Why Judge Raymond R. Norko Broke His Own 2 Day Rule


“If you make an exception to a rule, a rule must exist”

Upon careful examination of the court rules and procedures, Judge Raymond R. Norko published an article in the Spring 2013 Hartford Community Court Newsletter:


This article outlines the key features and qualities that the Hartford Community Court offers to its defendants. As a continuation to a previous article written here, a single defendant by the name of Jonathan Reich, has had his case handled differently than any other case. Upon attempting to contact the State’s Attorneys Office, regarding this matter a representative responded “no comment”. The defendant is charged with a Class C misdemeanor that is treated differently than any other charge coming through the Hartford Community Court. There is obvious corruption already present, but why exactly did this court and its members decide to pull these specific antics for this charge and for this case specifically?

Normally Judge Raymond R. Norko requires defendants to appear at Community Court within two business days of being arrested. However, for one defendant and one specific incident, Judge Norko was willing to break court procedures and his cardinal rule which was one of the most important policy decisions made in the development of the Hartford Community Court.

Reich was arrested on 5/20/2013. His arraignment was set for 6/5/2013.

He was arraigned 16 days later in violation of Norko’s own “2-Day Rule”.

The defendant’s prior defense counsel of Pullman & Comley, in combination with the prosecution efforts of Assistant State’s Attorney Thomas J. O’Brien, and Judge Norko collaborated to circumvent justice. From repetitive accounts of continuances with no reasons listed on the official court docket page, to denials of legal defense funds, to unnecessary methods of intimidation, a motive arises.

By applying coercion methods to stifle proper court procedure and civil rights, the defendant became the victim of a far more serious crime. Given the lack of evidence, the questionable complaint affidavit, and possible motive of the perpetrators, it would seem as though this collusion was necessary in order to silence the defendant. What is even more suspicious is that a press release has not even been confirmed to exist, yet, Jessie Sawyer (currently of NBC-CT) published for the Avon Patch a story to defame the defendant before his arraignment even took place. The story was published on multiple news media outlets immediately afterward to further twist the narrative.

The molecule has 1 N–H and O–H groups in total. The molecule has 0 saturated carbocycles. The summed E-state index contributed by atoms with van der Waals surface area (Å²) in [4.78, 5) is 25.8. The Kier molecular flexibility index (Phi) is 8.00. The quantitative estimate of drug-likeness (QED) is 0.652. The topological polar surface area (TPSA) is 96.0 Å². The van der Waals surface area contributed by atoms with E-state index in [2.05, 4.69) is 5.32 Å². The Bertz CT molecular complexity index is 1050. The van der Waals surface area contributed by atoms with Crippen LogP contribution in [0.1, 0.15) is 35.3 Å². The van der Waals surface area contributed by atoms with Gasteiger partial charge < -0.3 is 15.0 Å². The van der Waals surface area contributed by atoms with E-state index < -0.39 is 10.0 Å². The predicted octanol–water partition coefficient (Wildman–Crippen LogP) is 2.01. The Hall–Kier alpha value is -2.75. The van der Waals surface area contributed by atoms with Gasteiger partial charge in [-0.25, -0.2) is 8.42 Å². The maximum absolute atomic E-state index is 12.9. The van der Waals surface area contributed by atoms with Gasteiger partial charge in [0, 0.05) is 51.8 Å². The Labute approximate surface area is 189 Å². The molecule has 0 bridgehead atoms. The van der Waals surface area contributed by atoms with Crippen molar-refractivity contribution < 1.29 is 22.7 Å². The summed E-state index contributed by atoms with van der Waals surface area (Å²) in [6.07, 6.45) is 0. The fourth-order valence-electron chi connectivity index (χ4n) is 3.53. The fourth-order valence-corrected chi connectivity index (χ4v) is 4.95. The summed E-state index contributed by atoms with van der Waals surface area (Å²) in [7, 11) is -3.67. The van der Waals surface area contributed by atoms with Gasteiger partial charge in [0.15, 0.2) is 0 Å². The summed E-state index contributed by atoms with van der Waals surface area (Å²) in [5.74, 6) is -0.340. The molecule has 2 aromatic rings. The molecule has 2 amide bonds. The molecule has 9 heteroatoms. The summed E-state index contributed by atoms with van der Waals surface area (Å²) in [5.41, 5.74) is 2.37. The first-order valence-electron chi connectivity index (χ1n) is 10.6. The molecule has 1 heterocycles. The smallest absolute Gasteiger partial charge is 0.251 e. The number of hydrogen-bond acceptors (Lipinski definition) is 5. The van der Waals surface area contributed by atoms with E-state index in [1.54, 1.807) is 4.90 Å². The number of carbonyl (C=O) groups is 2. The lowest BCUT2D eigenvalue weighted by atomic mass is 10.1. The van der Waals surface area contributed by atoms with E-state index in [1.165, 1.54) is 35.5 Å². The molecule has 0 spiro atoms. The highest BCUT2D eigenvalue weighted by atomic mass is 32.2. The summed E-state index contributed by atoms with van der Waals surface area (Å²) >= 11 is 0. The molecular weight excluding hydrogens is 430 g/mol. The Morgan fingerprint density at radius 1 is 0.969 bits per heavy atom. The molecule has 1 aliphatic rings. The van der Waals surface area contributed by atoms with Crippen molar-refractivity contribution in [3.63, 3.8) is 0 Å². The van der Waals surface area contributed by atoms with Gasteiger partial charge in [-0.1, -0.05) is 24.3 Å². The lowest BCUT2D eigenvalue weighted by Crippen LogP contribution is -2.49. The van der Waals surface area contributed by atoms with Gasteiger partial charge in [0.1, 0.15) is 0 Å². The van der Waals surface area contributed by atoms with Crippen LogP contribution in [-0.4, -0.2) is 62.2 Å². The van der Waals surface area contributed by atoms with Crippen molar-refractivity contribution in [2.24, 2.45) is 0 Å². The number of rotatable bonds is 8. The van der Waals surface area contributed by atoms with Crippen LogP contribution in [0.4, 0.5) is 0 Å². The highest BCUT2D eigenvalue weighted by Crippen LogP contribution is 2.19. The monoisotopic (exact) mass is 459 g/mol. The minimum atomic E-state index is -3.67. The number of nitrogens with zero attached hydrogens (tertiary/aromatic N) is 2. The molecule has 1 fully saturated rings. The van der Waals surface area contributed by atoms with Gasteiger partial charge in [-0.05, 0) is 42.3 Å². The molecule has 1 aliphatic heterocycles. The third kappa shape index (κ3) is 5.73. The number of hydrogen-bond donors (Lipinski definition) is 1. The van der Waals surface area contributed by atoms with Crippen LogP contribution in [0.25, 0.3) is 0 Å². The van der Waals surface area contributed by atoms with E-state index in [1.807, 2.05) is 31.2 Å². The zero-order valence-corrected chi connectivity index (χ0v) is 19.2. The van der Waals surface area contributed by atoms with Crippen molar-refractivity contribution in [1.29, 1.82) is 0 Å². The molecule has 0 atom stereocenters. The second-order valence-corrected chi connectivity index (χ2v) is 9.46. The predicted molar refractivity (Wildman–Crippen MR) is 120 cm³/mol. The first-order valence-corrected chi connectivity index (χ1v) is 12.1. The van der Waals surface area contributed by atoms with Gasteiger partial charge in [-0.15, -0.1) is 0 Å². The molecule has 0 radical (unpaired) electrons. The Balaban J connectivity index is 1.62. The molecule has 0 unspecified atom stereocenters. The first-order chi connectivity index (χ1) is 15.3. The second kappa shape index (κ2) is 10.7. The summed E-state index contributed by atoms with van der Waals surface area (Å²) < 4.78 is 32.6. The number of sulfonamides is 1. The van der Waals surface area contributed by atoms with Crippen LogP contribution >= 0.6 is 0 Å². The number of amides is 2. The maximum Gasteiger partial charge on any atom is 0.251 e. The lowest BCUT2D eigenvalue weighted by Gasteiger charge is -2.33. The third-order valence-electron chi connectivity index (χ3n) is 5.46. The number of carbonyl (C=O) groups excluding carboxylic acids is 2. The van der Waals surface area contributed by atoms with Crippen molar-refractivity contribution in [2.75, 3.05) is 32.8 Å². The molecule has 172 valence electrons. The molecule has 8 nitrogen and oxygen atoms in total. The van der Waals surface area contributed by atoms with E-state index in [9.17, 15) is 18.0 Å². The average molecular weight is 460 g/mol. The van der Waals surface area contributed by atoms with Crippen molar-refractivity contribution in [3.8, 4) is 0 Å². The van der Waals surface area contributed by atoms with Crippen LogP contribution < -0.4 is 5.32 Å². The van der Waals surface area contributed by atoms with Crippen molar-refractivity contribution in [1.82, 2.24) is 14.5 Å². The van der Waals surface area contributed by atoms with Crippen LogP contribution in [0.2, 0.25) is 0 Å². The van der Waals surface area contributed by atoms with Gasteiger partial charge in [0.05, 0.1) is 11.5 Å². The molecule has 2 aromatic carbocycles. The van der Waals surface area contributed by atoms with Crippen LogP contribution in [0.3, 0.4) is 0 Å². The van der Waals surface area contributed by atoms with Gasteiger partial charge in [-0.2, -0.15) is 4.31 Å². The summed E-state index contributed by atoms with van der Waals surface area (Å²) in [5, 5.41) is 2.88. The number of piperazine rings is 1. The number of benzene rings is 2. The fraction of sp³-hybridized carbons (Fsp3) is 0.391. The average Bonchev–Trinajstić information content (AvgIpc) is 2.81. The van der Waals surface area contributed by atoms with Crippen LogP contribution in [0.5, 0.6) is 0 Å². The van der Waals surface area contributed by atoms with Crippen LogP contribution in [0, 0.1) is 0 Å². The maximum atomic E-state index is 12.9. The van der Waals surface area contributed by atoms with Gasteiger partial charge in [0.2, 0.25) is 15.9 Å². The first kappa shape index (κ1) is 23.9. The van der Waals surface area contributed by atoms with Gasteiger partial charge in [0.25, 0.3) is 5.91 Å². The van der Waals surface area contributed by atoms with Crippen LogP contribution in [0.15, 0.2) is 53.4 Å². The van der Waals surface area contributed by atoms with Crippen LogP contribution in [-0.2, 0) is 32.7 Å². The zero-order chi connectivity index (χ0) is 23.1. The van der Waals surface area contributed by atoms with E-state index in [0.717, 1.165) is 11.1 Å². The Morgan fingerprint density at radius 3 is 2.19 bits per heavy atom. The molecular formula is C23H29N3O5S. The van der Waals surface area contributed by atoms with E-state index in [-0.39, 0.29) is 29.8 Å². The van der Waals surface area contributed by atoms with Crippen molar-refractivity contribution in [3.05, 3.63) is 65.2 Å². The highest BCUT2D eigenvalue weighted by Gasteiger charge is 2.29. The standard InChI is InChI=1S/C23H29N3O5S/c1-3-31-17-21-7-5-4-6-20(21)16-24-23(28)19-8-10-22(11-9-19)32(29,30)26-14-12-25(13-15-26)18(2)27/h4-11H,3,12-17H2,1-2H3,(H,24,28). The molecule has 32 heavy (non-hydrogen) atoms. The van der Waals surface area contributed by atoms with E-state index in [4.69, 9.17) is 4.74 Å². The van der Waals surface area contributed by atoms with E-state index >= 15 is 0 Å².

These articles were written and published before the defendant’s arraignment and also without a public press release or publicly available police report:

Patch (5/20/2013)


Patch (5/22/2013)


Patch (5/23/2013)


Patch (5/23/2013)


Patch (5/24/2013)


Patch (5/24/2013)


Fox 61 (5/21/2013)

N.Y. Man Charged With Threatening Officials Tied To Sandy Hook

WFSB (5/21/2013)


From the above measures that the media has taken, it causes question as to who leaked this report to the press as the Avon Police Department and the Hartford Community Court has stated that this police report has not been made publicly available to date. Similar findings and statements have been quoted as to the non-existent press release ever being created. From the above findings an immediate investigation seems plausible as to the gravity of the case and its components to which potential media collusion with this injustice appears to have taken place.


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